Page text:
The industry faced the same supply constraints as did other wood-working industries. This was largely the result of environmental pressures, particularly the efforts to save the endangered spotted owl in the Pacific Northwest and to save tropical rain forests abroad.
Traditionally, mills in this industry cut joists, beams, and other structural members from large logs, but during the 1990s and 2000s, engineered wood products became increasingly popular. These innovative building materials could be made from small young trees instead of the large old trees where endangered owls lived. Moreover, these new products were often stronger than a product sawed from a single piece of lumber.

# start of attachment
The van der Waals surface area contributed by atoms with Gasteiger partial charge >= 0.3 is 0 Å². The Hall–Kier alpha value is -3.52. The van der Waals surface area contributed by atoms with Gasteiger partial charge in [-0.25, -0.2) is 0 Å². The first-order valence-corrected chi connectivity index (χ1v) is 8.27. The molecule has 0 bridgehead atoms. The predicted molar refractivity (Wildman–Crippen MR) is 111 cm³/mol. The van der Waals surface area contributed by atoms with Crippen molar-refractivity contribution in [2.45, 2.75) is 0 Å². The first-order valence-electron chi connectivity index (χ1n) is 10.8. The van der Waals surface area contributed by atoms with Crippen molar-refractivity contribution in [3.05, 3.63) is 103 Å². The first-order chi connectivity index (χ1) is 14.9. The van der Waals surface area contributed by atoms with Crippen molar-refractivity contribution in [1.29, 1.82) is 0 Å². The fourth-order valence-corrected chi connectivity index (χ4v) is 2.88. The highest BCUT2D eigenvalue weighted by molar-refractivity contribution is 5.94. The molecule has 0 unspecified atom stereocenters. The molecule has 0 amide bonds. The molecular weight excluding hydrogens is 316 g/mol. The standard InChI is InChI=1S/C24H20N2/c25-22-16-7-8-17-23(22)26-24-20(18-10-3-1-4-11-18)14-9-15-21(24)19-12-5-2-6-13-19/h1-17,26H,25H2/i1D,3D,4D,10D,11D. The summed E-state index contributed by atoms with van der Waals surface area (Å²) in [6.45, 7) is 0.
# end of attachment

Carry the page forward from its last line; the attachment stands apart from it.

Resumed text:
One engineered product, laminated veneer lumber, was made by using adhesive, heat, and pressure to glue together numerous layers of high-grade veneer. It was used both for the flanges of I-joists and for the construction of beams. The production of laminated veneer lumber, and a similar product, glulam timber, increased throughout the 1990s.
Engineered wood products such as parallel strand lumber and laminated strand lumber were made with strands of wood coated with adhesive and pressed into boards. When oriented strand board (OSB) was introduced during the 1980s, it was often mistaken for an inferior nonstructural panel, but, by the late 1990s, the production of OSB was one of the most rapidly expanding segments of the engineered wood products industry. OSB cost less than plywood but met the same structural performance standards.